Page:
Which brings us to my next point: the SNP government’s stated rules for adopting a separate Scottish currency “when practicable”. This involves a new Scottish central bank advising the then Scottish Government that an agreed set of criteria for maintaining economic and financial stability have been met, so it is safe and prudent to move from sterling to the new local currency. This procedure is designed to reassure the business and international banking community that the introduction of the new Scottish currency is not some reckless political experiment. And, supposedly, it will keep the financial markets happy in the meantime.

But this mechanism effectively offshores the decision to introduce a new currency from elected politicians to unelected, partisan technocrats and bankers. How is that an example of democracy? On several occasions, I have been told that I should not worry. The eventual decision to introduce a new currency will be taken by the Scottish Parliament itself – the central bank can only “advise”. If so, I fear we are creating another moral hazard.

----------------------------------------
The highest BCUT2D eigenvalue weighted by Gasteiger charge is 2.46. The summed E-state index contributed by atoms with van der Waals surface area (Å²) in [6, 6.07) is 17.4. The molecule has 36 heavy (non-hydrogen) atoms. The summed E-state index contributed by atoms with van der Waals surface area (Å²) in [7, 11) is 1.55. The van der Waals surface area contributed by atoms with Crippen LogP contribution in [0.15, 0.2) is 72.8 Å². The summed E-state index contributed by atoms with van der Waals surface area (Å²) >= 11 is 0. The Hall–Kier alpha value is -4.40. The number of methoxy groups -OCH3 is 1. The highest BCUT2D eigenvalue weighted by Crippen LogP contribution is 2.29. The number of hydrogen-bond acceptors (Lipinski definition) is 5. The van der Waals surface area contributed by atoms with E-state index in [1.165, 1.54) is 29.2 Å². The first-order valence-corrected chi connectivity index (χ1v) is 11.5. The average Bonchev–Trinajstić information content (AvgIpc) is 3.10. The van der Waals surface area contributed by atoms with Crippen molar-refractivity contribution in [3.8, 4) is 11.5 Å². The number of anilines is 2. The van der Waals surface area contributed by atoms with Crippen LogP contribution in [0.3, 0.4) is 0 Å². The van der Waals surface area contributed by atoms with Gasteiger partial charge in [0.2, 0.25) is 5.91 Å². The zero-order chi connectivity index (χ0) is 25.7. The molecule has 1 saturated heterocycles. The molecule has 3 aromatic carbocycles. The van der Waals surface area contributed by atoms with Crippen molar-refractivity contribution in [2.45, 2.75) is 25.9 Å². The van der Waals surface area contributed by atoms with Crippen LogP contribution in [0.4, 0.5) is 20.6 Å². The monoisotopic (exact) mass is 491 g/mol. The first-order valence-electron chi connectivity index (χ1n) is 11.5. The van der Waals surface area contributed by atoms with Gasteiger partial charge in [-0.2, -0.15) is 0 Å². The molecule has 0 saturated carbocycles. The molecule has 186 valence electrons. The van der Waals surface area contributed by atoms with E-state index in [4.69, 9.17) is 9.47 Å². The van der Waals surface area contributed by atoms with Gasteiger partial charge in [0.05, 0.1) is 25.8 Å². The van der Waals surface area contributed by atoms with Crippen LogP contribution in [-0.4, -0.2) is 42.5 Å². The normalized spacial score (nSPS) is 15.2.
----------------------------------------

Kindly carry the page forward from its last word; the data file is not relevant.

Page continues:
Are we really saying that the Scottish Parliament will reject negative advice from its own central bank? If so, why have these rules in the first place? Besides, rejecting the central bank’s advice would only trigger a rebellion in the financial markets that would scupper the Scottish Government’s financial credibility. Personally, I am not in favour of giving central bankers a veto. But equally, I don’t think you can say one thing and intend to do another. This means the introduction of a Scottish currency will be determined by outside forces and might never happen.